Having described the desolation sometimes produced in Switzerland by the bursting of glacial lakes, he remarks that to a still greater extent the "period of conflict between the ice and the river must have been a terrible time for the lower Ohio Valley and its inhabitants. At times the river was dry, and at others bank-full and overflowing. The frost of winter, by lessening the supply, and the ice-tongue by forming a dam, combined to hold back the water. The sun of summer, by melting the dam, and the pressure of the accumulated water, by bursting it, combined to let off all at once the whole of the retained store. Terrible floods of water and ice, laden with stones, gravel, and sand, must have poured down the river and have swept away everything in their path—trees, animals, and man, if present.

"How many years or ages this conflict between the lake and the dam continued it is quite impossible to say, but the quantity of wreckage found in the valley of the lower Ohio, and even in that of the Mississippi, below their point of junction, is sufficient to convince us that it was no short time. 'The Age of Great Floods' formed a striking episode in the story of 'The Retreat of the Ice.' Long afterward must the valley have borne the marks of these disastrous torrents, far surpassing in intensity anything now known on the earth. The great flood of 1884, when the ice-laden water slowly rose seventy-one feet above low-water mark, will long be remembered by Cincinnati and its inhabitants. But that flood, terrible as it was, sinks into insignificance beside the furious torrent caused by the sudden even though partial breach of an ice dam hundreds of feet in height, and the discharge of a body of water held behind it, and forming a lake of twenty thousand square miles in extent.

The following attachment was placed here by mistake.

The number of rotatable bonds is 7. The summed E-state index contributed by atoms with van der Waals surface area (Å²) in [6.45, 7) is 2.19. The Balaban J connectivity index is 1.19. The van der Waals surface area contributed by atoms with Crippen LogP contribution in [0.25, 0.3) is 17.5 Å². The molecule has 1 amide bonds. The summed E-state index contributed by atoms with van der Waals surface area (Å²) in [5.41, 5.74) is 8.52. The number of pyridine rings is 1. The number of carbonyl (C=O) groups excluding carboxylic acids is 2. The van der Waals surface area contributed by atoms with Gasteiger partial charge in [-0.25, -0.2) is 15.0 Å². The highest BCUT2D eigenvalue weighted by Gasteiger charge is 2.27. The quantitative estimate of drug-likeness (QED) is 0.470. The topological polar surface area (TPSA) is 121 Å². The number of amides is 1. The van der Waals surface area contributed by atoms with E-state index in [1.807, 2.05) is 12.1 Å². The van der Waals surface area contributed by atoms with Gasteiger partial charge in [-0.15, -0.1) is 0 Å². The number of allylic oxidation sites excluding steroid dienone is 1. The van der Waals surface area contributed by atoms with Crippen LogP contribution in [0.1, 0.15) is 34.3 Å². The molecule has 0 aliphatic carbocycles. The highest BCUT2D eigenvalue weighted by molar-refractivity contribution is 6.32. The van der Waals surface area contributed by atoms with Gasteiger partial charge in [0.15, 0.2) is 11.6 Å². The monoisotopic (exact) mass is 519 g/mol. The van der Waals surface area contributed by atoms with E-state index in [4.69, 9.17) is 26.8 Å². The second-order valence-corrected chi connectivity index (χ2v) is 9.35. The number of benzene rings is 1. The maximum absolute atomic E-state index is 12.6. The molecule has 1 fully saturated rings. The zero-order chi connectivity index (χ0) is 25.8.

"To the human dwellers in the Ohio Valley—for we have reason to believe that the valley was in that day tenanted by man—these floods must have proved disastrous in the extreme. It is scarcely likely that they were often forecast. The whole population of the bottom lands must have been repeatedly swept away; and it is far from being unlikely that in these and other similar catastrophes in different parts of the world, which characterized certain stages in the Glacial era, will be found the far-off basis on which rest those traditions of a flood that are found among all savage nations, especially in the north temperate zone."

Mr. W. H. Dines, an English meteorologist, is inclined to believe, from observations and experiments made with his new anemometer, that a gust seldom maintains its full power for more than one or two seconds; and that the extreme velocity occurs in lines which are roughly parallel to the direction of the wind.
  1. See Map II.
  2. Journal of the Cincinnati Society of Natural History, July-October, 1888, pp. 100, 101.